Metallica's Master of Puppets was accorded a rare honor in March 2016. Just a few weeks after the 1986 album celebrated its 30th anniversary, it was formally selected for preservation in the National Recording Registry by the Library of Congress.
There it joined legendary albums recorded by the likes of Miles Davis, John Coltrane, and the Beatles; timeless tracks such as “White Christmas” and “Stand by Me”; and speeches delivered by Winston Churchill, Franklin D. Roosevelt, and other leaders whose words have echoed through history.
Of the 450 recordings chosen to date, Master of Puppets is the only metal album.
It’s an apt selection. And while the Library of Congress solidified the album’s place in American culture, its standing in the music world has never required such official validation. Master of Puppets is one of the most influential albums in the history of heavy metal and the standard by which every other thrash metal album is measured.
Smashing Through the Boundaries
The album possesses all of metal’s virtues – blistering riffs, searing guitar solos, pounding drum tracks – and none of its clichés. That’s particularly evident in singer James Hetfield’s lyrics: at a time when heavy metal music was awash in demons and mysticism, Master of Puppets offered a sardonic commentary on the ills and injustices of society.
It plays like a loose concept album, its themes of war, insanity, aggression, addiction, and corruption strung together by the motif of individuals succumbing to manipulative forces.
But amid all the sound and fury are haunting passages that give the album texture and depth. A dynamic album in a genre that trends one-dimensional, Master of Puppets demonstrates what was a growing sophistication in the band’s songwriting – with a notable diversity of influences.
From the Ennio Morricone-inspired intro to “Battery” and the Bach-ian bass swells of “Damage Inc.” to the David Bowie-inspired title of “Leper Messiah,” Metallica’s willingness to reach beyond the borders of its genre is what enabled the band to redraw those borders.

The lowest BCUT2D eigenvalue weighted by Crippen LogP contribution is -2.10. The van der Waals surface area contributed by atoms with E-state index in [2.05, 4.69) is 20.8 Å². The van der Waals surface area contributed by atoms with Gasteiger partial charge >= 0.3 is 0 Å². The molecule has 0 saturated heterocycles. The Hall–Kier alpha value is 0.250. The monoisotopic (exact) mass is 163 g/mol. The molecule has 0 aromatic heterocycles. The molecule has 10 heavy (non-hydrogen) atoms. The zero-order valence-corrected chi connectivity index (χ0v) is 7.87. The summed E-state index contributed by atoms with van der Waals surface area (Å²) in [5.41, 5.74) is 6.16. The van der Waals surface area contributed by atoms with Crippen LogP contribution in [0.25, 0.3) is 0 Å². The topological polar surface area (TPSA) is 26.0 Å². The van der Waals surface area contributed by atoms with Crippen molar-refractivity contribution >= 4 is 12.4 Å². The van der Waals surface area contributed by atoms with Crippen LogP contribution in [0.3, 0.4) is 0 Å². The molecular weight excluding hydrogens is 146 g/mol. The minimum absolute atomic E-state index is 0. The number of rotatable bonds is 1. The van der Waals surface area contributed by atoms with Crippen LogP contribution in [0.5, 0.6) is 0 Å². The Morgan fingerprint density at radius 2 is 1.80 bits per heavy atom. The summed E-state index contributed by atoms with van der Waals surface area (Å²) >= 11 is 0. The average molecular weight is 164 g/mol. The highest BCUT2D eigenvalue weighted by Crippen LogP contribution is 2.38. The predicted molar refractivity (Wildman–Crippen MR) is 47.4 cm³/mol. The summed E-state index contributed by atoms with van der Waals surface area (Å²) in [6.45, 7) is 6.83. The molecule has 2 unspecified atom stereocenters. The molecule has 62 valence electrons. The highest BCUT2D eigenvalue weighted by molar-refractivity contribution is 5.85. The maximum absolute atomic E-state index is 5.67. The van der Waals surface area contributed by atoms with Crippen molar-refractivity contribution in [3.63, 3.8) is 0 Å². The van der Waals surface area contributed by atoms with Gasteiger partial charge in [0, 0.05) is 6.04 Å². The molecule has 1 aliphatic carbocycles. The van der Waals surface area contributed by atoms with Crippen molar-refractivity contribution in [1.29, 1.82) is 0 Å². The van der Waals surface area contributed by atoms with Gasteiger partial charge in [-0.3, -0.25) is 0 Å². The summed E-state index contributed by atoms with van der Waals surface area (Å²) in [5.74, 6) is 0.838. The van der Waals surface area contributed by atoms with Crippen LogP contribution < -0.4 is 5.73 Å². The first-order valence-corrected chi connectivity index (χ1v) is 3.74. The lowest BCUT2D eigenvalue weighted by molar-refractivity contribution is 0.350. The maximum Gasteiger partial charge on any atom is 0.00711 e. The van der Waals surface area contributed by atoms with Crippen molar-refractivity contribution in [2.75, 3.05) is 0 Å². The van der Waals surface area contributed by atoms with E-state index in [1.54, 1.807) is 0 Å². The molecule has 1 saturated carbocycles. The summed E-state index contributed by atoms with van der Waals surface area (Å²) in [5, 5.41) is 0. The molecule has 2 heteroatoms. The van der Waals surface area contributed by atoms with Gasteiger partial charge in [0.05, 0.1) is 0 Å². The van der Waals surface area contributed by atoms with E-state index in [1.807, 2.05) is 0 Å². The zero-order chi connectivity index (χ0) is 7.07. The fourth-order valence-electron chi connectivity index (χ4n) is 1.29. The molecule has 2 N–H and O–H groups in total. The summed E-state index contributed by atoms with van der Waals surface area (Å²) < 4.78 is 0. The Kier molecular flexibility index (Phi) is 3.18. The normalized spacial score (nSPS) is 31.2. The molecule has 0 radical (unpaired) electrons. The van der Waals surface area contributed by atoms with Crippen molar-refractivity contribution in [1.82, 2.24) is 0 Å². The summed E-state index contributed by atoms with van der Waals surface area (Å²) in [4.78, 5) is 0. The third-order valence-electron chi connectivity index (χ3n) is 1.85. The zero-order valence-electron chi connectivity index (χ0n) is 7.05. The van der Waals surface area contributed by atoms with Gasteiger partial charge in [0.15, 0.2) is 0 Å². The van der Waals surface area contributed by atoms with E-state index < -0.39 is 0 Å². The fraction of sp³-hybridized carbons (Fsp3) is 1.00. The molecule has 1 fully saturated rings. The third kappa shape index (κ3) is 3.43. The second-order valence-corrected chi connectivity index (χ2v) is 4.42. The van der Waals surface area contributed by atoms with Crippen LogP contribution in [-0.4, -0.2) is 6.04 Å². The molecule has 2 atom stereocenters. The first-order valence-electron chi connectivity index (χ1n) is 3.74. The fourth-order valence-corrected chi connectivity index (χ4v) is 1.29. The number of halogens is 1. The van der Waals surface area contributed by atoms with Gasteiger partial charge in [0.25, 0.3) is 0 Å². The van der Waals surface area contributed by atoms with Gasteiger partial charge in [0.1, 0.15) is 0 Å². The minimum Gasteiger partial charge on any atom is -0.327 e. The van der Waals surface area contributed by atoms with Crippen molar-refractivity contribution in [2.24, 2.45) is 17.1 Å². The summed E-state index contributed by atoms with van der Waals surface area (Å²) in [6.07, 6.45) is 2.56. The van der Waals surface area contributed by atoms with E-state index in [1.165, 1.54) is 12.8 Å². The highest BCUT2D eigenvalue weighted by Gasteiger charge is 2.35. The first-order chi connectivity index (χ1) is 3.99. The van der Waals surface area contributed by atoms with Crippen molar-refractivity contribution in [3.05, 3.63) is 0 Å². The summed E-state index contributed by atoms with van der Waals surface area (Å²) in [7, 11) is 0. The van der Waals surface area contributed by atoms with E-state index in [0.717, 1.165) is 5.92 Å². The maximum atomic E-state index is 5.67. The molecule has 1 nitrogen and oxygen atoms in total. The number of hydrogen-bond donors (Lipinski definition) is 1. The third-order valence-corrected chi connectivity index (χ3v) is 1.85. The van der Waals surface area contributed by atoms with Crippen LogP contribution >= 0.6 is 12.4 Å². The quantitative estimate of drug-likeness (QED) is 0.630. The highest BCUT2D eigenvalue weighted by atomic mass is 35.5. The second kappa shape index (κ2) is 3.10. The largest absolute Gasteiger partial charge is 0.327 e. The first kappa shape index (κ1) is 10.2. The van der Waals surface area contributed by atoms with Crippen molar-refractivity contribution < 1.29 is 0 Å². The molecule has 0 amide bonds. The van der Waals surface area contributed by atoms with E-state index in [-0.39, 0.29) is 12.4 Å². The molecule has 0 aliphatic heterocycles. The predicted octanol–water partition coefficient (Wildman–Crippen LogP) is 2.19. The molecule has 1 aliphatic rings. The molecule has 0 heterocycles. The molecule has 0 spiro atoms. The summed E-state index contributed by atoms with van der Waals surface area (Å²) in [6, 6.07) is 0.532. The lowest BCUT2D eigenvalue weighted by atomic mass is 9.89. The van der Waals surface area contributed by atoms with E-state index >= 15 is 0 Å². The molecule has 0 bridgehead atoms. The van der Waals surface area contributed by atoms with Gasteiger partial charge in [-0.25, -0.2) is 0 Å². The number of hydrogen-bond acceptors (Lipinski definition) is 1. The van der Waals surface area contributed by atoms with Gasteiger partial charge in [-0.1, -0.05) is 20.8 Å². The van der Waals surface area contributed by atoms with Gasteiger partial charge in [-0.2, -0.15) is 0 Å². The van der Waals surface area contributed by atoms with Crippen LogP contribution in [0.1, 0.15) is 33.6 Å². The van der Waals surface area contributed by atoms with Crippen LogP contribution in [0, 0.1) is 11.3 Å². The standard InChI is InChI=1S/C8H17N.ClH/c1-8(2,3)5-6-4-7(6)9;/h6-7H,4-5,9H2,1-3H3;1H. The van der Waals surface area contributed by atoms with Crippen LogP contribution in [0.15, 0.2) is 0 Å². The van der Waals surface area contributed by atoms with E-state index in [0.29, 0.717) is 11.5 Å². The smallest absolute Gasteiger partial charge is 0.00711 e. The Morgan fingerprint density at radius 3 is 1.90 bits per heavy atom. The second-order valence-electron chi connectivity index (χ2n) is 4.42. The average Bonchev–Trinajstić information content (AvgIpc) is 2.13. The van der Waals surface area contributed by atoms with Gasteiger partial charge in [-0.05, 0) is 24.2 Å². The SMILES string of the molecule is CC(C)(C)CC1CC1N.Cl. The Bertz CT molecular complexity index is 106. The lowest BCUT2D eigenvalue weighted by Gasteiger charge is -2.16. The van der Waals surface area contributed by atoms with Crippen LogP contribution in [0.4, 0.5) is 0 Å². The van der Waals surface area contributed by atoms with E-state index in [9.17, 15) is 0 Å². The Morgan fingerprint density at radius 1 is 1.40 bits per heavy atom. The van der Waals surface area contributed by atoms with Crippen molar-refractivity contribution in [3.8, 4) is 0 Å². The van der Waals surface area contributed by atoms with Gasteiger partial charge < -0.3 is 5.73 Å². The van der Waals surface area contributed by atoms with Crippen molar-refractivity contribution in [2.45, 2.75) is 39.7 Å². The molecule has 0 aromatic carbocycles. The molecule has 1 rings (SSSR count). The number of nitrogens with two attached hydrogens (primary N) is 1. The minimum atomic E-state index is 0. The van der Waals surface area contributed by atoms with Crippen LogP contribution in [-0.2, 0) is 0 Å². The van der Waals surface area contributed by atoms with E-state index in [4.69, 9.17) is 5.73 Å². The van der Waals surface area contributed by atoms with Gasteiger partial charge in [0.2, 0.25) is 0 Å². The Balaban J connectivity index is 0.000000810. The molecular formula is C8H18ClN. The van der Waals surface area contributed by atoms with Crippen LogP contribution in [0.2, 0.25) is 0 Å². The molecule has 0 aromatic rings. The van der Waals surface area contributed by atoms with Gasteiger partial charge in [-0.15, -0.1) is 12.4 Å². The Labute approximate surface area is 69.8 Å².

The result is a collection of complex arrangements that seamlessly blend anger and melody, aggression and nuance, intelligence and despair.
And no song better displays that balance than the title track, which exposes listeners to the torment of an individual in the throes of a cocaine addiction.
“Master of Puppets” is famous for the blunt force of its opening chords and its relentless primary riff. But what’s most moving is the song’s dreamy middle section – almost like an addict’s respite, a moment of calm after finding relief in a fix – before the walls close in and the song races to its fierce conclusion.
It’s a pleasure to own this on vinyl (even though my version skips in two places). If nothing else, having the LP version makes it easier to admire the iconic cover art – a cemetery filled with white crosses affixed to marionette strings, controlled by hands that loom overhead in a blood-red sky. It’s a chilling portrait that visually conveys so much of the album’s grim subject matter.
Nothing about Master of Puppets screams “cocktail,” so I figured I’d pair this album with a beer. And that beer would have to be black, like the soul of this record. (And if you get the “More Beer!” reference above, good for you.)
Slumbrew’s Porter Square Porter is a rich, robust chocolate porter. It’s brewed with cocoa powder and cacao nibs, so the chocolate flavors are prominent.
But you also get notes of coffee and nutty flavors, even a little smokiness. It’s a malty beer with a bold, roasted aroma, and it’s well suited to these increasingly chilly autumn nights.
Also stands up well to the heaviest of metal albums.
* * * * * * * * * * * *
Copyright © Boston BarHopper. All Rights Reserved.